Xiao Wu tells people like habit that he gave up his pickpocket way of life “years ago” but as we know from the beginning, Xiao Wu is a liar. Hitching a ride into Fenyang proper he skirts paying for a ticket with a line about being police; the tough asking for cash fades down the aisle away from the encounter and Xiao Wu smirks. Then he steals a wallet, elided off screen by a cut to a portrait of Mao, dangling from the rearview mirror of the bus. Xiao Wu is inauguration: not only does it begin Jia’s career, it’s been identified as the first in a cycle about the modernization of China in the late 1990s, and this cut to Mao following a theft is a canny joke. But, Jia says, this new China makes (is making) countless mistakes at the cost of its dispersed people. Things are bound to get lost. In this, it’s almost as if Xiao Wu is in cahoots with the government by depositing ID cards from lifted wallets in mailboxes around town: he ensures the state can keep tabs on people, and that people can hold onto some modicum of private space (via a thing that is not them but somehow defines them) in turn.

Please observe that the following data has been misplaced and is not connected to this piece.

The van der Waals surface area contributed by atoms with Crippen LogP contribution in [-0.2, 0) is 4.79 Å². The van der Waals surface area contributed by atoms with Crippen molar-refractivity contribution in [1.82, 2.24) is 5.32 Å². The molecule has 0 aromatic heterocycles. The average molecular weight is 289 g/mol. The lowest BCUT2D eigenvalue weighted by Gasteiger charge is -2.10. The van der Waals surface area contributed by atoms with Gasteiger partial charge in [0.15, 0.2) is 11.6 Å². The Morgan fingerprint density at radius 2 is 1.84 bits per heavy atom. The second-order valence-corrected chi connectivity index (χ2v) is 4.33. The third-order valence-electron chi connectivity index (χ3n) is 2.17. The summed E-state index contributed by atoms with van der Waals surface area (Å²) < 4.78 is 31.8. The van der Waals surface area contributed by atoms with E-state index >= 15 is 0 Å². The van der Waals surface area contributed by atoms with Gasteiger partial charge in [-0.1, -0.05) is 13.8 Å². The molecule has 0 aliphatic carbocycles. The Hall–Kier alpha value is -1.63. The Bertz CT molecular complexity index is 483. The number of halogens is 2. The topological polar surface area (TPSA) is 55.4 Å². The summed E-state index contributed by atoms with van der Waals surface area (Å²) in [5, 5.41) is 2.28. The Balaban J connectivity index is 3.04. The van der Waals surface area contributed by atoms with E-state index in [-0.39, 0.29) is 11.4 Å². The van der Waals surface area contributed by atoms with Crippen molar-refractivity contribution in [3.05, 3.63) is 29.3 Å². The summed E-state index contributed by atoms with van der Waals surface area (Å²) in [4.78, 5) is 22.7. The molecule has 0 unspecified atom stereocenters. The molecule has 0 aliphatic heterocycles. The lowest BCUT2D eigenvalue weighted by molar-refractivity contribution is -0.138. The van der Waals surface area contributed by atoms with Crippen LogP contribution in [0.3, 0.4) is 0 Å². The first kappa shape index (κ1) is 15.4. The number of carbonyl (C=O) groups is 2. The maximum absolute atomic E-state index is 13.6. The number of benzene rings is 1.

Most of the time, things go slack and Jia sits patient, letting the world play for us at a distance, so the handheld camera stands out more immediate. A walk away from karaoke with Mei Mei sees Xiao Wu hop onto the curb to get taller than her and, after she goads him, climb some stairs to assert his power over these spaces: I do what I want, I go where I want. But, of course, as soon as he performs any tangible desire, it’s robbed back. The world takes. Mei Mei asks him if he’s going to be her man from here on, he says yes, and she leaves town, leaves him with a pager that tethers him to nothing, a false hope. And his tunnel vision blinds him to what else is possible.